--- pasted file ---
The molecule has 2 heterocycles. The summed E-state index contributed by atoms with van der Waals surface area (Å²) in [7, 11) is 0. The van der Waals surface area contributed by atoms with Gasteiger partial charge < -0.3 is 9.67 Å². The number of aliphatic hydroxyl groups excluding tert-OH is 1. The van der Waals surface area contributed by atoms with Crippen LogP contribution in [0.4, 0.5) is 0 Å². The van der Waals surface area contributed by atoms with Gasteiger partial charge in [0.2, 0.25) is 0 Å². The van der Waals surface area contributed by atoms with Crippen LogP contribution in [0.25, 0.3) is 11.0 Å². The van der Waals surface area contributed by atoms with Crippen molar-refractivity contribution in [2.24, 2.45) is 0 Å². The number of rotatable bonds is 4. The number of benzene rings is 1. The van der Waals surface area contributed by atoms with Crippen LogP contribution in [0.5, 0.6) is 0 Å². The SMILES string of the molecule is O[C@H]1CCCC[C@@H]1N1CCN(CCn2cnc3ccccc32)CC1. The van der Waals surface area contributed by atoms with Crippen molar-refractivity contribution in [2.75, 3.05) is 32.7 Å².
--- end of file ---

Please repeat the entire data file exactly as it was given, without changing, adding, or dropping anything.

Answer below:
The molecule has 2 heterocycles. The summed E-state index contributed by atoms with van der Waals surface area (Å²) in [7, 11) is 0. The van der Waals surface area contributed by atoms with Gasteiger partial charge < -0.3 is 9.67 Å². The number of aliphatic hydroxyl groups excluding tert-OH is 1. The van der Waals surface area contributed by atoms with Crippen LogP contribution in [0.4, 0.5) is 0 Å². The van der Waals surface area contributed by atoms with Gasteiger partial charge in [0.2, 0.25) is 0 Å². The van der Waals surface area contributed by atoms with Crippen LogP contribution in [0.25, 0.3) is 11.0 Å². The van der Waals surface area contributed by atoms with Crippen molar-refractivity contribution in [2.24, 2.45) is 0 Å². The number of rotatable bonds is 4. The number of benzene rings is 1. The van der Waals surface area contributed by atoms with Crippen LogP contribution in [0.5, 0.6) is 0 Å². The SMILES string of the molecule is O[C@H]1CCCC[C@@H]1N1CCN(CCn2cnc3ccccc32)CC1. The van der Waals surface area contributed by atoms with Crippen molar-refractivity contribution in [2.75, 3.05) is 32.7 Å².